rotor runout tolerance?

Discussion in 'Wheels' started by cyberfish2, Jul 21, 2010.

  1. cyberfish2

    cyberfish2 Member

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    While I had my '09 Street Glide on the rack to change the oil, I spun the front wheel and noticed a slight drag on the rotors in one spot. I have a metal lathe, so I mounted the rotors, and measured the runout - .006 on the right one and .002 on the left one. Stock rotors are double disk ground hot rolled steel plate (I was a tool&die maker for 40 years). I mention this because rotors are easily deformed. They should be removed during a tire change to prevent being bent.
    Careful tweaking reduced the .006 to .002, not perfect, but better. I'm pretty sure I can use them like this without too much additional wear on the pads, but I'm wondering if anyone knows what the runout tolreance is?:bigsmiley28:
     
  2. Breeze3at

    Breeze3at Well-Known Member Contributor

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    Thanks for that info. How do you have that lift set up in your garage? Looks like a hoist and table? Nice working height.
     
  3. EnjoyingTheRyde

    EnjoyingTheRyde Junior Member

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    I brought mine in for a check and 1 was .008 and within HD tolerance but the other was at .012 and they replaced it... I've been told by my indy that stock rotors are junk. Time to do more reading regarding alternatives.. In any case, that much out makes for very difficult slowing... especially at slow speed...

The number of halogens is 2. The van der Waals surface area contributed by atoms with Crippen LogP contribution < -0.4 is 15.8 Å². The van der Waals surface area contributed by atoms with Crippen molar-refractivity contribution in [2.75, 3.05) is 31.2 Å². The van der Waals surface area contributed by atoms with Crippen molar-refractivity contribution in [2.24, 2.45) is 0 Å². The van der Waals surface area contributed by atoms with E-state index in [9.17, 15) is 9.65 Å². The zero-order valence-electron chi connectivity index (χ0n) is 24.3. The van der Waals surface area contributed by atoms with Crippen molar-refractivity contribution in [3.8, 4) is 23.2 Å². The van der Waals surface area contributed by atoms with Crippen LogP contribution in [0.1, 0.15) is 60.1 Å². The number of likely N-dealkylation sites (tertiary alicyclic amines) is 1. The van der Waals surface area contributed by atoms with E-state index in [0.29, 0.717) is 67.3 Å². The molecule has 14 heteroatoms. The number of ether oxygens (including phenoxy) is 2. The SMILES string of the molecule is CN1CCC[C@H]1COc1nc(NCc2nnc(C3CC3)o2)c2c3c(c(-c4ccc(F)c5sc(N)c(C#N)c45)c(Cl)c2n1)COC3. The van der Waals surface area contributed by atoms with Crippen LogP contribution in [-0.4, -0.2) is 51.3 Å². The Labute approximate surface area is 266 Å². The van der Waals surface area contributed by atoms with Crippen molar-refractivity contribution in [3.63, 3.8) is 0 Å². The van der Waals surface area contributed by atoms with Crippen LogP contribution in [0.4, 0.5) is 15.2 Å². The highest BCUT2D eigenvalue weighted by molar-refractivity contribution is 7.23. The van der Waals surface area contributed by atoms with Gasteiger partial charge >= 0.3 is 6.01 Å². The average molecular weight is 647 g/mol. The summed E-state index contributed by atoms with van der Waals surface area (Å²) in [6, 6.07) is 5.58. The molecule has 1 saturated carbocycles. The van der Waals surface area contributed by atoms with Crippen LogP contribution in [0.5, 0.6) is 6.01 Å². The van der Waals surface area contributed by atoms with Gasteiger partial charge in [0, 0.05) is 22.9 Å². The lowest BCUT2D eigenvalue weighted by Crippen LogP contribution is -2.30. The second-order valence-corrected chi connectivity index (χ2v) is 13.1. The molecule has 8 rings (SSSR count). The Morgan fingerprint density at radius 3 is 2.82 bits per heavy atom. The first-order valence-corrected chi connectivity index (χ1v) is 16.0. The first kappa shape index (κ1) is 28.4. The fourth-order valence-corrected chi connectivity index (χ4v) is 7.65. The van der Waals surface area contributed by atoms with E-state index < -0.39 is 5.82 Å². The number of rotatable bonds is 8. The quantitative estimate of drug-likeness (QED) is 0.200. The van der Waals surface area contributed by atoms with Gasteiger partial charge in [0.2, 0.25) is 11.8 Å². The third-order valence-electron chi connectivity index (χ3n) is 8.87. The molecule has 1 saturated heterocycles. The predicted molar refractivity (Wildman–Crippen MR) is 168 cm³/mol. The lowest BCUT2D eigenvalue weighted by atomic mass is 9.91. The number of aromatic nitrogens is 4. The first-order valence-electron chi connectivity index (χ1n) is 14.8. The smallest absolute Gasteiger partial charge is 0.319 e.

4. cyberfish2

    cyberfish2 Member

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    Harley Davidson Community
    I started out with a motorcycle floor jack, but it got in the way for oil changes, and seemed a bit unstable.
    I built the stand out of 1" angle iron, welded all the joints, and cut wood 2X4's to fit wherever needed for the top of the stand.
    I spanned two of the rafters with two 4X4's braced in with long screws, and put a long eye bolt in the center, thru the ceiling, so I could attach a chain hoist. To be on the safe side, I welded the eye bolt where it circled around to meet the shaft.
    I have 4 nylon straps to lift the bikes, two for the handle bars, and two fit around the top of the shocks.
    This is a very stable, fairly versatile, setup. I put Fumoto valves in place of the oil plugs, so changing oil just takes attaching a hose, and turning the valve handle. The oil filter is easier to get to with the stand, and I have both wheels clear for tire changes.
    I'd be happy to post more detailed pix if there is any interest.:D
     
  5. Bodeen

    Bodeen Well-Known Member Staff Member Moderator Contributor

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    My question is. What is the runnout of a brand new HD rotor? My bet is that its not pretty.
    Having said that, Smitty posted some time ago about using the HD floating rotors and he was happy with them (try the search above). Other brands are very pricey and Chinese also. Russell makes a reasonably priced, albeit Chinese, rotor.

    I like to see your lift setup. Very curious indeed.

    Bodeen
     
  6. EnjoyingTheRyde

    EnjoyingTheRyde Junior Member

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    Ya like I said, I need to study the differences and figure out what to do because mine seem to be out again... I have had some close calls with brakes ON... We'll see...